What safety planning can come for the MARAC?

Target hardening with crime prevention
Panic Alarms
Mobile phones
Alarms/Sanctuary Schemes
Police Watch/Sector Officers
Cocoon Watch
Escape plan
Specialist Refuge Service Provider
Warning flags on systems for call outs to address
Integrated Domestic Abuse Programme (IDAP) /Alleged Perpetrator Tracking
Independent Domestic Violence Advisors (IDVAs)
Support groups
Forced Marriage Civil Protection Bill, 2007
Court Liaison
Breaches of conditions
Bail Objections
Child access
Victim Log
The Code of Practice for Victims of Crime

Personal policing in H district

Last month we had 9 referrals of high risk victims to MARAC meetings in H district. We had 23 referrals in August.

This is out of an estimated relevant population of 109 thousand people in the area.

9 women in H district in September, 23 in August, does that sound a lot?

Let’s put this into perspective. Last month women answered yes to some of these questions:

- What are you afraid of? Is it further injury or violence?  Please give an indication of what you think he might do and to whom:
Kill you / Your Children / another person
Further injury and violence to you / your children / another person.

-Do you feel isolated from family/ friends i.e. he try to stop you from seeing friends/family/Dr or others?

-Are you feeling depressed or having suicidal thoughts?

-Has he ever hurt the children/dependants?

-Has he ever threatened to hurt or kill the children/dependants?

-Is the abuse happening more often?

-Is the abuse getting worse?

-Has he ever used weapons or objects to hurt you?

-Has he ever attempted to strangle/choke/suffocate/drown you?

-Does he do or say things of a sexual nature that makes you feel bad or that physically hurt you or someone else?

These are not questions that just pop up in conversations; we ask these questions because evidence has shown that these are some of the greatest risk factors in domestic abuse.

It is important to listen carefully to the victim’s perception of their safety and what it is the alleged perpetrator may actually do.
If the victim does express significant concern about their safety this should be taken seriously. When victims are very frightened; when they report being afraid of further injury or violence; when they are afraid of being killed; and when they are afraid of their children being harmed, they are significantly more likely to experience additional violence, threats and emotional abuse.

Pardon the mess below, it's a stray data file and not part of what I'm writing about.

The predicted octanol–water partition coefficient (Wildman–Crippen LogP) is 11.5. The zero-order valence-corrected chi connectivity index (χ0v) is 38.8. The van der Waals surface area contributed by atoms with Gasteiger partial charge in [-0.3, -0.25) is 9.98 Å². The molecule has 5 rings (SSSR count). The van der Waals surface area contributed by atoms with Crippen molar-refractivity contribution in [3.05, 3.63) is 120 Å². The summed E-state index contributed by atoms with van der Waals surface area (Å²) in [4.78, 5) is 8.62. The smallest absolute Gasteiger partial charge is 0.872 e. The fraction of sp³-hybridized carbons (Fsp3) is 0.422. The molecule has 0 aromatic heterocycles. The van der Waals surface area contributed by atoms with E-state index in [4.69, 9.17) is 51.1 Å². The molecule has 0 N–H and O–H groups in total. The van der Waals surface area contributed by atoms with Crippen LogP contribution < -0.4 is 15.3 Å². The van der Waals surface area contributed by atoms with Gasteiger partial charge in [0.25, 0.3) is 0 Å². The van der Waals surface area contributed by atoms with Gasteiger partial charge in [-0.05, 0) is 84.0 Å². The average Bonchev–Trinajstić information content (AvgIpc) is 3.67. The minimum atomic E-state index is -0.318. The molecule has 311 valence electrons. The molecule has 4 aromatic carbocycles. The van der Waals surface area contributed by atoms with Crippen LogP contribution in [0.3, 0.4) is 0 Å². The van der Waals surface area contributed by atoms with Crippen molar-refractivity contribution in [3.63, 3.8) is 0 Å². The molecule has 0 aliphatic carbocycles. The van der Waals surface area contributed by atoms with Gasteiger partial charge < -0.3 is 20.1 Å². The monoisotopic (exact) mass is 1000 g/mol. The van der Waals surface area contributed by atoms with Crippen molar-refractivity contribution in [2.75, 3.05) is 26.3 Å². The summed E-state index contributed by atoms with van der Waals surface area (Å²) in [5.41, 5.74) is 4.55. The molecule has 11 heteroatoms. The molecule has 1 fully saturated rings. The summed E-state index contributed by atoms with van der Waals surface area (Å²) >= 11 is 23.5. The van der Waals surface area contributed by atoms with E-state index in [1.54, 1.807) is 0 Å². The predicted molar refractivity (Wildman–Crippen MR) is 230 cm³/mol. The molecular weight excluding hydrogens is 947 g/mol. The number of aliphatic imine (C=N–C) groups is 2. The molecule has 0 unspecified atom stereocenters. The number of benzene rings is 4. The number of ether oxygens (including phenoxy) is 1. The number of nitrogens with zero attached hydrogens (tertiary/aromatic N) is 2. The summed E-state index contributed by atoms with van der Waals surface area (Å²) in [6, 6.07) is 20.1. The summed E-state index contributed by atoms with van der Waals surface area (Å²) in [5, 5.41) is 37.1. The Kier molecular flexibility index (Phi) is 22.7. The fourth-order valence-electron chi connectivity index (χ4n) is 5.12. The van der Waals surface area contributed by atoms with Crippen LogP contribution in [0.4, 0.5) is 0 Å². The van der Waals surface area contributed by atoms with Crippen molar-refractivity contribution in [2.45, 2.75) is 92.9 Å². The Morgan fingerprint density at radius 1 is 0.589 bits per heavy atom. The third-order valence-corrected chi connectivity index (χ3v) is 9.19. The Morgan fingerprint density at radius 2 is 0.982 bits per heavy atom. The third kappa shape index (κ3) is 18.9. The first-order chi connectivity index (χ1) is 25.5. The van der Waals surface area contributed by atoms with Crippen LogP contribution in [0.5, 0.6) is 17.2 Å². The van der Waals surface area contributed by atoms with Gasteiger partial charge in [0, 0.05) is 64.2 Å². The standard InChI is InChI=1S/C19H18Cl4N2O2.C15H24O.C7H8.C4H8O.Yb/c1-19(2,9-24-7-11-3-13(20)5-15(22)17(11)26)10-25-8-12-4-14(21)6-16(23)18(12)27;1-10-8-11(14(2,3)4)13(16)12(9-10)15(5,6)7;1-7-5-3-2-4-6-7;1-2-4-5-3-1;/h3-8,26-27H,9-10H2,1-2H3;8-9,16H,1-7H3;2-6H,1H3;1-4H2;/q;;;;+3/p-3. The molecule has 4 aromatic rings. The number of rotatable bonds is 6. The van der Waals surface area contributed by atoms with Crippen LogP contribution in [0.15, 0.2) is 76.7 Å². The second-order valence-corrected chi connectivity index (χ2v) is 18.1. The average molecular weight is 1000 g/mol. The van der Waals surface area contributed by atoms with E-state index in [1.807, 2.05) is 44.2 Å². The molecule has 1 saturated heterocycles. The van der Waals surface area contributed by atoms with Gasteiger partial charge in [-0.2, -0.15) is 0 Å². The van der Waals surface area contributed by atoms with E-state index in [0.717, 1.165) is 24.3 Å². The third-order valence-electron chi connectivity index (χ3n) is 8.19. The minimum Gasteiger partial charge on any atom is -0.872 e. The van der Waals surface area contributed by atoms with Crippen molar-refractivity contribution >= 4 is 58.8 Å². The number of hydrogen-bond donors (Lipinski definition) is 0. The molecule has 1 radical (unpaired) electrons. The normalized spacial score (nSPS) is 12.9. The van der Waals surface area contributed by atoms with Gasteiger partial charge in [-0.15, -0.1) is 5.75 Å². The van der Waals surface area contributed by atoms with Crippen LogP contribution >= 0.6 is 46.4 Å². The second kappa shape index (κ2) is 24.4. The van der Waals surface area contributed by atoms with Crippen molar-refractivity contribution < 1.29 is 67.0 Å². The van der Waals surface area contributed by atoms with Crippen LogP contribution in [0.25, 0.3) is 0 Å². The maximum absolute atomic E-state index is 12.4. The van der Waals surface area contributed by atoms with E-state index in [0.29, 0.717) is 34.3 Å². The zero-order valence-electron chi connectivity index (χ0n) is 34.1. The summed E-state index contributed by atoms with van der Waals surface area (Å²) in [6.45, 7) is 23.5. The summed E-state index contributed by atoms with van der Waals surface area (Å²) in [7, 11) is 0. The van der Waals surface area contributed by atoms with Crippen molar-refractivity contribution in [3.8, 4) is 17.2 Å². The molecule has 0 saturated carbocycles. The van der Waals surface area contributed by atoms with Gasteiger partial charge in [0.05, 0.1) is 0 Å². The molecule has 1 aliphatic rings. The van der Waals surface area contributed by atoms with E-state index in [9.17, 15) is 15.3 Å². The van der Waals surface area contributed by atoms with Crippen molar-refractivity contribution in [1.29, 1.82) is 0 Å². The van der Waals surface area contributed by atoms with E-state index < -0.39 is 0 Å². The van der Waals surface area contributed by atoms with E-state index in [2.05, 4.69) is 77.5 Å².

The victim will have intimate knowledge of the alleged perpetrator’s capacity to harm them and significant others.  However, minimising the abuse and blaming the abuse on themselves is common among victims of domestic abuse and practitioners should be aware that sometimes victims may not acknowledge current threats or actions as giving them cause for concern.  It is important we use our professional judgement, register our concerns with the victim and note this on the risk checklist.

It is also important to note whether the children have witnessed or heard the abuse. There is compelling evidence that both domestic violence and child abuse can occur in the same family. Child abuse can therefore act as an indicator of domestic violence in the family and vice versa.

In a recent analysis of serious review cases of child deaths, one of the commonly reoccurring features was the existence of domestic violence; the presence of children increases the risk of domestic violence for women.

Alleged perpetrators do not tend to discriminate in terms of who they are abusive towards. Research shows that it tends to be part of a perpetrator’s pattern of repeated aggression toward other persons persisting over the life course, with a series of victims including siblings, schoolmates, dating partners, strangers, partner and/or work colleagues. Links have been proved between those who rape in the home (domestic) and outside the home (stranger).

Many rapists ‘practice’ at home.
For October so far we have 13 referrals so far, does that still sound a lot?
I am a son, a husband, a father, a brother, a neighbour and a friend.
I know that those that I love could today be victims of abuse and I don’t know of it.
We need to shine a light into the corners of our homes and workplaces to show domestic abuse for what it is, we need to be beacons of light for victims to come to for help and not perpetuate the cycles of abuse in our lives.
I will continue to work for victims of abuse in all it’s forms; I pray that you do also.
The next woman killed could be your friend, your sister or your mother; will you stand by quietly and allow these to happen?
 I won’t.                           

Bob Blemmings.